Here’s something counterintuitive. General Motors is going to take Hummer to Japan. I’m being a bit snide here, but that strikes me as a bit like trying to sell sushi in West Texas. And I’m not talking about fine restaurants near President Bush’s ranch in Crawford. I’m talking about setting up a sushi bar in the “No Country for Old Men” parts of West Texas. Cue up Terry Bradshaw saying, “Sushi? Where I come from, we call that bait.”
American cars have never played well in Japan. Consumers there don’t respect them. Before former Toyota executive James E. Press joined Chrysler, he said in an interview that, “Many American consumers buy Japanese cars. Why would Japanese consumers prefer an American car?” In any case, Hummer general manager Martin Walsh says GM will sell only the mid-sized H3 out of one-stop dealerships that also sell Cadillacs and Saabs. The move to Japan is part of Hummer’s globalization. It’s not in 37 markets and since it has right-hand drive models, it can now sell in Japan, the U.K. and Australia. “There are still people who want to drive something that really stands out from the crowd,” Walsh says.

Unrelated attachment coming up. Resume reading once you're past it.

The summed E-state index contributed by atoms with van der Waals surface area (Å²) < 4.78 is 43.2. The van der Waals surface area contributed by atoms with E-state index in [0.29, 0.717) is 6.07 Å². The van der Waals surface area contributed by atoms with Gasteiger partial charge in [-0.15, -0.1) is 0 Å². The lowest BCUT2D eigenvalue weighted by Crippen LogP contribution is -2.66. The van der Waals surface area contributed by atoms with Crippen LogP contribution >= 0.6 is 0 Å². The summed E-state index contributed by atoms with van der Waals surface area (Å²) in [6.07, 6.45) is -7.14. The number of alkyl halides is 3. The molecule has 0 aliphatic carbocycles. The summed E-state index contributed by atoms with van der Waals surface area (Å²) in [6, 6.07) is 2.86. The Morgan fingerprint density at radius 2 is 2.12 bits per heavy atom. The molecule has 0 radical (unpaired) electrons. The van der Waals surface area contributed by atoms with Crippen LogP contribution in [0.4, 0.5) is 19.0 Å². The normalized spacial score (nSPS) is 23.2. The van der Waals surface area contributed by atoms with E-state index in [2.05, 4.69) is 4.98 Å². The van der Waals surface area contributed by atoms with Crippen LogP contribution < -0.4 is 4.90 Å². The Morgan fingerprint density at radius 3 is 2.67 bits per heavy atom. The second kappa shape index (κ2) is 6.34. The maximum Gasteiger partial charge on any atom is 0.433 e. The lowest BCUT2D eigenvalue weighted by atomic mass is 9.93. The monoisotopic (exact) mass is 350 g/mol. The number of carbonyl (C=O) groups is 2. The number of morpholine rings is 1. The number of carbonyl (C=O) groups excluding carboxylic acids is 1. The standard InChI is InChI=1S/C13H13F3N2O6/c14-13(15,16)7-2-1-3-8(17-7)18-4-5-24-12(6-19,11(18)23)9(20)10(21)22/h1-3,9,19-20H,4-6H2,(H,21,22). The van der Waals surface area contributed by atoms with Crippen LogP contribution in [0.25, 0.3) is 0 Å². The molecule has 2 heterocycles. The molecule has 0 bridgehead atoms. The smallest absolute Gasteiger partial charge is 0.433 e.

Let’s just say that this really will stand out in Japan. It’s tough enough navigating even a mid-sized suv through the packed streets of Manhattan let alone the tight and congested streets of Tokyo. Let’s not forget that here in the U.S., where gas is cheap, off-roading is more popular and streets are wider, H3 sales are off 20%. Hummer will be big in Japan all right. I’m wagering it will be too big.